Fraction Games: Adding and Subtracting Fractions

Is your child having trouble adding and subtracting fractions? Help him or her have a better understanding of these math concepts by using the fun games below.

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Fourth Grade Fractions

In fourth grade, your child will be learning how to solve problems by adding and subtracting fractions. Your child will also be expected to add and subtract mixed numbers by replacing them with equivalent fractions. At this level, your child will likely benefit from the use of drawings or hands-on materials to help him or her visualize the fractional amounts.

Can I Get a Whole?

Before beginning this game, label index cards with a variety of fractions. Depending on your child's ability level, it may be helpful to only use three or four different denominators. Mix up the index cards and place them face down in a stack. Each player's goal is to add his or her cards to get as close to a whole number as possible.

The dealer will turn over one card at a time for each player. Players can continue asking for one more card until they are as close to a whole number as possible. If a player adds his or her cards and goes over a whole number, he or she loses for that round. For each round, the player who gets closest to the whole number will get a point. At the end of the game, the player with the most points wins the game!

Add These Fractions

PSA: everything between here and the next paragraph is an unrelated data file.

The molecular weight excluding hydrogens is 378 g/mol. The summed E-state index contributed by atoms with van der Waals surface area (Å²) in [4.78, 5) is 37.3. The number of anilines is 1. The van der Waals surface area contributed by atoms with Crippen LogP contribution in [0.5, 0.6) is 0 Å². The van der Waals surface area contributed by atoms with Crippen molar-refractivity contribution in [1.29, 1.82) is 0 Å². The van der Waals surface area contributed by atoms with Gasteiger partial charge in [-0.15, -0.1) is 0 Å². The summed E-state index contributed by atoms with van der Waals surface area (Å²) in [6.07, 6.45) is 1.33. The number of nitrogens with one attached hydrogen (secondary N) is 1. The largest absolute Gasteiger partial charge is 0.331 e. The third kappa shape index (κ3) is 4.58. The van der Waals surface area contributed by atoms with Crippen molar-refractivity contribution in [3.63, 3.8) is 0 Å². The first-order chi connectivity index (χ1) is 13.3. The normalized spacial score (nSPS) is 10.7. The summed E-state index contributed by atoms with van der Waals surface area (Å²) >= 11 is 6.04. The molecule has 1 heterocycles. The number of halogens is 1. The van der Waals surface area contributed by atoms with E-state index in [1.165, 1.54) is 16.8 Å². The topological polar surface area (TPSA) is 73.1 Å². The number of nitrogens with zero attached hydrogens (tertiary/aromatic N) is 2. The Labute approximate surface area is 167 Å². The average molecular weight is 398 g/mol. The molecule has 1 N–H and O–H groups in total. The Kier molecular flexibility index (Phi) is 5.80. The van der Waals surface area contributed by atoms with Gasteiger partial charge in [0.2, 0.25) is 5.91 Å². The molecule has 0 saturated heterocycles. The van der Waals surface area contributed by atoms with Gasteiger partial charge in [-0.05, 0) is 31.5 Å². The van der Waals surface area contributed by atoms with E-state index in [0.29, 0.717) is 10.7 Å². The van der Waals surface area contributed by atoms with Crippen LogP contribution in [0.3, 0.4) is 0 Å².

Create a list of your family's first names. Have your child create a fraction to represent each family member's name. The number of vowels in a person's name will be the numerator and the total number of letters in his or her name will be the denominator.

Have your child use the fractions to add or subtract specific family member's names. For example, to add John + Mark your child would add: ¼ + ¼ = 2/4, or 1/2. If your child is more advanced, have him or her add three fractions.

Fraction Stories

Draw fraction pictures and have your child create stories that relate to the fractions. For example, if you drew a circle that shows 1/3 shaded in red and 1/3 shaded in blue, your child could say: Joe ate 1/3 of the pie and Susanna ate 1/3 of the pie. Together, Joe and Susanna ate 2/3 of the pie. Alter the format of this activity by having your child draw the fraction from a story you create. You may also ask your child to create a story and draw the fractional representation.

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